REVIEW: A SMALL INDISCRETION, BY JAN ELLISON

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Annie Black’s world has turned upside down.

Years ago, she was a young woman living in Europe, enjoying her freedom, but also taking risks. Two men–her boss, Malcolm Church, and another man who was a photographer friend, Patrick Ardghal–were part of that world, and sometimes, even in her new and near perfect world, Annie has thoughts about one of them. But before, when she was still young, Jonathan Gunnhaugsson, an American doctor she met in Ireland, became the love that kept her warm and safe. And dispelled most of her thoughts about the past. Together they raised three children: Robbie, now 21; Clara, 9; and Polly, 6.

In the present, before life unravels, there is a secret and an indiscretion that comes out after a mysterious photo arrives in the mail. Almost as if a chain of events have been unleashed, there is a reveal, then a trip to London, and then a series of tragic happenings: Annie’s shop is mysteriously flooded, and then Robbie, who has been living on his own, but is home for a visit, has a horrible accident. And the young woman named Emme, who worked in Annie’s shop, was the driver. What will happen to Robbie, and will the mess that now defines Annie’s life sort itself out? Will her husband Jonathan forgive her for how the secret has impacted all of their lives? What did Annie really know, and what was buried in her subconscious?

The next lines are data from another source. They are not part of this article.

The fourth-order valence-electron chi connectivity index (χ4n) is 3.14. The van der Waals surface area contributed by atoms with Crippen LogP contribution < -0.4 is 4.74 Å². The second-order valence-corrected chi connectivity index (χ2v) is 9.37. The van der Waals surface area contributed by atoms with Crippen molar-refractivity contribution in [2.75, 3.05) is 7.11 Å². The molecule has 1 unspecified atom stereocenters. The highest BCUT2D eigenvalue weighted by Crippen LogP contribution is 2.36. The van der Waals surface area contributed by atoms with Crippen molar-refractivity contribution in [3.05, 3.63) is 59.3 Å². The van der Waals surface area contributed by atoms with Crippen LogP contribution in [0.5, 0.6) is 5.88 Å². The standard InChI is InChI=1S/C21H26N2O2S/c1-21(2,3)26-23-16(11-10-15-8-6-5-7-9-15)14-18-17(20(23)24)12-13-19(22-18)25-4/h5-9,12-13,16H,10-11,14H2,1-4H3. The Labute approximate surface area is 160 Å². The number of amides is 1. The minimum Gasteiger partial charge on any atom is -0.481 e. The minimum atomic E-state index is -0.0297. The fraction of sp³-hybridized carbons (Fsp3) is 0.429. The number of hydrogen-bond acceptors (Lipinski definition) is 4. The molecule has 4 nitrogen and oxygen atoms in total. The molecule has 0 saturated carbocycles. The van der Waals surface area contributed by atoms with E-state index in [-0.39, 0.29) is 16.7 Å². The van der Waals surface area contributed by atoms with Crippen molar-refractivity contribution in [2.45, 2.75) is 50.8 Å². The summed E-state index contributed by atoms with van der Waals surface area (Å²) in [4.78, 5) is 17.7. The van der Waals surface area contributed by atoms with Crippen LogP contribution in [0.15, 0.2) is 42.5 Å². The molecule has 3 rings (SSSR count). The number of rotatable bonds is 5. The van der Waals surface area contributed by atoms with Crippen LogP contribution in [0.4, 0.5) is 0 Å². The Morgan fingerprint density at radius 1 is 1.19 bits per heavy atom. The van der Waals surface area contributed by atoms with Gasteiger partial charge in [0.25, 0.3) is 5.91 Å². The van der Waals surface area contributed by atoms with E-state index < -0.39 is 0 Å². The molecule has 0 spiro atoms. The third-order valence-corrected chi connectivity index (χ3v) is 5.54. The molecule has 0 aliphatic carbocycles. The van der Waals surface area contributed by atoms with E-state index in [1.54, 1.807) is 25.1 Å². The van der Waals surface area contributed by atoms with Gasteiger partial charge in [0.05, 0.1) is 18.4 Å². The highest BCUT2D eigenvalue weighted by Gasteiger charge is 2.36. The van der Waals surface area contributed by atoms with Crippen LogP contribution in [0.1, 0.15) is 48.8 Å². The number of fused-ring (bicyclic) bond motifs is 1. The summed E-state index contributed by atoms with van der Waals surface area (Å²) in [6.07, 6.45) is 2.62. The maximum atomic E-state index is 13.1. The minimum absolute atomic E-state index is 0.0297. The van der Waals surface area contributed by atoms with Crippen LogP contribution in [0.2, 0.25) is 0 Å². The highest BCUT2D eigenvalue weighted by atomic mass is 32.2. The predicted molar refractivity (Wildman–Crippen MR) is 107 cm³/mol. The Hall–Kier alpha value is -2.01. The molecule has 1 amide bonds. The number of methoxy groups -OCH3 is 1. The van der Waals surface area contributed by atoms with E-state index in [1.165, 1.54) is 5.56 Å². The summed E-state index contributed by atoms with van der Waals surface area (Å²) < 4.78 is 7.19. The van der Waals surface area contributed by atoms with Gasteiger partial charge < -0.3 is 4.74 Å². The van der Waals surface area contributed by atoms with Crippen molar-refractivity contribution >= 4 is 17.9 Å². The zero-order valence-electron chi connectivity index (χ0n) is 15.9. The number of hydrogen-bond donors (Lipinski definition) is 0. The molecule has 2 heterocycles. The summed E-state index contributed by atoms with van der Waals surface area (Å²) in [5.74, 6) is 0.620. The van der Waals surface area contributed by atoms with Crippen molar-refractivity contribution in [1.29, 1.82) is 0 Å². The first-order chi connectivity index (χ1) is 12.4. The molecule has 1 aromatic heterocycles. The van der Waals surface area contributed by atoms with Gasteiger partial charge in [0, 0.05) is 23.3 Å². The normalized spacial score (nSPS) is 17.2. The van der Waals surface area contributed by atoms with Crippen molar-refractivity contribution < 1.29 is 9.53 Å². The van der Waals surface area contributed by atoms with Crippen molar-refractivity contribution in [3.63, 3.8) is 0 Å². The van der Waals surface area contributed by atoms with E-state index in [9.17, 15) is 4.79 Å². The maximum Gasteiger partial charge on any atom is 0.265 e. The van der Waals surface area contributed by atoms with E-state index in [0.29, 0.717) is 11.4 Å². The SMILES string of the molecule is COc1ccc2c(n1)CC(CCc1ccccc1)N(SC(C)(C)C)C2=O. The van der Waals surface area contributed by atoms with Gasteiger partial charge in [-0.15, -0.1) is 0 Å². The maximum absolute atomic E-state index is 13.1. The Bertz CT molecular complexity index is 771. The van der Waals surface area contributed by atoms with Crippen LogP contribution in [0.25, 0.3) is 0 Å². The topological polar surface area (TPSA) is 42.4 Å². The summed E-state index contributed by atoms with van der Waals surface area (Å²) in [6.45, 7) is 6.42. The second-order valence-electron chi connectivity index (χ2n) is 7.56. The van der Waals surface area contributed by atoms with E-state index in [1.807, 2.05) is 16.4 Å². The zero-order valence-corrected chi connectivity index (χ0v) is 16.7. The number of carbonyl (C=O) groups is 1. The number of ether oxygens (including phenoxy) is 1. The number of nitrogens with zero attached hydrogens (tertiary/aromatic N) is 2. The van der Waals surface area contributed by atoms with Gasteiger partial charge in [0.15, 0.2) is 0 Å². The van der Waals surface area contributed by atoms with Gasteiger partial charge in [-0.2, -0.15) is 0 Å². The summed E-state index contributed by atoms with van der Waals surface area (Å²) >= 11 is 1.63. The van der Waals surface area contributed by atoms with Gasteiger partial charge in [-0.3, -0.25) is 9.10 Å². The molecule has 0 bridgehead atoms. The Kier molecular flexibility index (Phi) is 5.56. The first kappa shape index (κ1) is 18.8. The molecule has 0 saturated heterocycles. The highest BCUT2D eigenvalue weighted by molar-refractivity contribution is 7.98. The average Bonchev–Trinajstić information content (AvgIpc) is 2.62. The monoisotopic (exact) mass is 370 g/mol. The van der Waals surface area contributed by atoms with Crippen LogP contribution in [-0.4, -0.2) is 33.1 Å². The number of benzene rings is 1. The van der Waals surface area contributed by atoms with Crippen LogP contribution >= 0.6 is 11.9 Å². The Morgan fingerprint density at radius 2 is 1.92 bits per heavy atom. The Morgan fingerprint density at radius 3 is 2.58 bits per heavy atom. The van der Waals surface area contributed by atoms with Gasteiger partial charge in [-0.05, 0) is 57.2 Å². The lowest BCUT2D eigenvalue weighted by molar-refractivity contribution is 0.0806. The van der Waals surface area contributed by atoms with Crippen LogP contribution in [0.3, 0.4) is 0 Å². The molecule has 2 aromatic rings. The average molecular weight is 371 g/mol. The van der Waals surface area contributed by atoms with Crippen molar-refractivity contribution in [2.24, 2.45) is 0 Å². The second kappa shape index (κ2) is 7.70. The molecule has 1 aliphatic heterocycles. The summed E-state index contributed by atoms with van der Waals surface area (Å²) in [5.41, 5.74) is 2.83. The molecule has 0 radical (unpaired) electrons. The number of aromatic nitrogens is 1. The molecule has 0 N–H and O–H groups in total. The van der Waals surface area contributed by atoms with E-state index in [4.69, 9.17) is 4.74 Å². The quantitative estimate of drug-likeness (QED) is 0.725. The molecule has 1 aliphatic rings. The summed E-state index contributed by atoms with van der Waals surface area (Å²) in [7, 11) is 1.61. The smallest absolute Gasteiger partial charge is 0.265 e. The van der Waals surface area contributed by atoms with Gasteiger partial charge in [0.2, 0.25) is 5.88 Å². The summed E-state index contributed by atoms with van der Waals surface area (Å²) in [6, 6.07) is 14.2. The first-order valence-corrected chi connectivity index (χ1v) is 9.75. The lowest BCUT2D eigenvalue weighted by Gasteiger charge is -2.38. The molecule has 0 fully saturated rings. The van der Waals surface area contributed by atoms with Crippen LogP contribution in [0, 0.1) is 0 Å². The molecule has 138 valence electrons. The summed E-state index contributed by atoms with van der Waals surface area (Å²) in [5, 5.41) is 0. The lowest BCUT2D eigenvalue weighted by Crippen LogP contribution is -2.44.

A Small Indiscretion: A Novel is narrated in Annie’s first person voice, but sweeps across time, from the past to the present, and she describes events in an open letter format to Robbie. As the events unfold in a non-linear fashion, it seems confusing, but then, at the end, and as one more piece of the puzzle is presented, we begin to see that the circling is like a logical progression, in a way, and that what we may have guessed earlier is now brought into sharper focus and in a surprising new way.

And by that time, I loved this story so much and what it tells us about love, mistakes, and forgiveness. By the end, I felt I knew and cared about each of these characters, especially Annie and Jonathan. 5.0 stars.

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